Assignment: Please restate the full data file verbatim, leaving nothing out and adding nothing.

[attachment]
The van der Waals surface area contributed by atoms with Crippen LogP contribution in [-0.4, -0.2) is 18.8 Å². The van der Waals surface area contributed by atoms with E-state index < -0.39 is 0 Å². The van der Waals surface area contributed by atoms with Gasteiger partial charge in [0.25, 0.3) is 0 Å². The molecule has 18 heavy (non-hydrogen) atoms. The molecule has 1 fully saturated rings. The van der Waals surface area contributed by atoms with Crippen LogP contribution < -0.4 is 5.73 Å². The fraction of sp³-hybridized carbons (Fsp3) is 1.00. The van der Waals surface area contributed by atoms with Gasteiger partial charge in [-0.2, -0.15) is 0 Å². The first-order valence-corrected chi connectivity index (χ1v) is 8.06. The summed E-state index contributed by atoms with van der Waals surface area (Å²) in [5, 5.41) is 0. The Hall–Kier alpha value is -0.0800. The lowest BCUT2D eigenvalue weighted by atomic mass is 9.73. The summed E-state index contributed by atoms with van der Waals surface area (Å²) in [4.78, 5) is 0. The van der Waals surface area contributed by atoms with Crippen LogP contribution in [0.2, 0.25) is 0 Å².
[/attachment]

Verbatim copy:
The van der Waals surface area contributed by atoms with Crippen LogP contribution in [-0.4, -0.2) is 18.8 Å². The van der Waals surface area contributed by atoms with E-state index < -0.39 is 0 Å². The van der Waals surface area contributed by atoms with Gasteiger partial charge in [0.25, 0.3) is 0 Å². The molecule has 18 heavy (non-hydrogen) atoms. The molecule has 1 fully saturated rings. The van der Waals surface area contributed by atoms with Crippen LogP contribution < -0.4 is 5.73 Å². The fraction of sp³-hybridized carbons (Fsp3) is 1.00. The van der Waals surface area contributed by atoms with Gasteiger partial charge in [-0.2, -0.15) is 0 Å². The first-order valence-corrected chi connectivity index (χ1v) is 8.06. The summed E-state index contributed by atoms with van der Waals surface area (Å²) in [5, 5.41) is 0. The Hall–Kier alpha value is -0.0800. The lowest BCUT2D eigenvalue weighted by atomic mass is 9.73. The summed E-state index contributed by atoms with van der Waals surface area (Å²) in [4.78, 5) is 0. The van der Waals surface area contributed by atoms with Crippen LogP contribution in [0.2, 0.25) is 0 Å².